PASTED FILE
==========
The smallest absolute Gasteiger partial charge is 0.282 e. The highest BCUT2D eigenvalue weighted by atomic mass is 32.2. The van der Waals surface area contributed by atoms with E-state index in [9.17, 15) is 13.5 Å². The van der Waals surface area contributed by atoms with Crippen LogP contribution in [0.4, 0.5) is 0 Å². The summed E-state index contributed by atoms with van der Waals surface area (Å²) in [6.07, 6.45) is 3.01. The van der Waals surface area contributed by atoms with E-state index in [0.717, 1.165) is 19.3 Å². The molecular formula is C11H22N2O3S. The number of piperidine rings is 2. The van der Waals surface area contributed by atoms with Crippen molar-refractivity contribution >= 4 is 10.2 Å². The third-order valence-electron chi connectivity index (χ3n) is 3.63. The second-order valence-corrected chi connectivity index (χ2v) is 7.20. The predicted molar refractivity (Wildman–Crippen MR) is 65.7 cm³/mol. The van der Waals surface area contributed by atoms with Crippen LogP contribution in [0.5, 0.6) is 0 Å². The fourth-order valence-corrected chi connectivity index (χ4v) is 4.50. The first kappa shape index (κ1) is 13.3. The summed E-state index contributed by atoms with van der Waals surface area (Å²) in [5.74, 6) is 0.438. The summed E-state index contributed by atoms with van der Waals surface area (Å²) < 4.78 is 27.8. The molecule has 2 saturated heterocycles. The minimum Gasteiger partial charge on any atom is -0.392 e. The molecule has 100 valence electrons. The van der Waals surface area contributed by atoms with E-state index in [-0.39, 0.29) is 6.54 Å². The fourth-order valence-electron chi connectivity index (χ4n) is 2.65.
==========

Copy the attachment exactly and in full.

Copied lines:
The smallest absolute Gasteiger partial charge is 0.282 e. The highest BCUT2D eigenvalue weighted by atomic mass is 32.2. The van der Waals surface area contributed by atoms with E-state index in [9.17, 15) is 13.5 Å². The van der Waals surface area contributed by atoms with Crippen LogP contribution in [0.4, 0.5) is 0 Å². The summed E-state index contributed by atoms with van der Waals surface area (Å²) in [6.07, 6.45) is 3.01. The van der Waals surface area contributed by atoms with E-state index in [0.717, 1.165) is 19.3 Å². The molecular formula is C11H22N2O3S. The number of piperidine rings is 2. The van der Waals surface area contributed by atoms with Crippen molar-refractivity contribution >= 4 is 10.2 Å². The third-order valence-electron chi connectivity index (χ3n) is 3.63. The second-order valence-corrected chi connectivity index (χ2v) is 7.20. The predicted molar refractivity (Wildman–Crippen MR) is 65.7 cm³/mol. The van der Waals surface area contributed by atoms with Crippen LogP contribution in [0.5, 0.6) is 0 Å². The fourth-order valence-corrected chi connectivity index (χ4v) is 4.50. The first kappa shape index (κ1) is 13.3. The summed E-state index contributed by atoms with van der Waals surface area (Å²) in [5.74, 6) is 0.438. The summed E-state index contributed by atoms with van der Waals surface area (Å²) < 4.78 is 27.8. The molecule has 2 saturated heterocycles. The minimum Gasteiger partial charge on any atom is -0.392 e. The molecule has 100 valence electrons. The van der Waals surface area contributed by atoms with E-state index in [-0.39, 0.29) is 6.54 Å². The fourth-order valence-electron chi connectivity index (χ4n) is 2.65.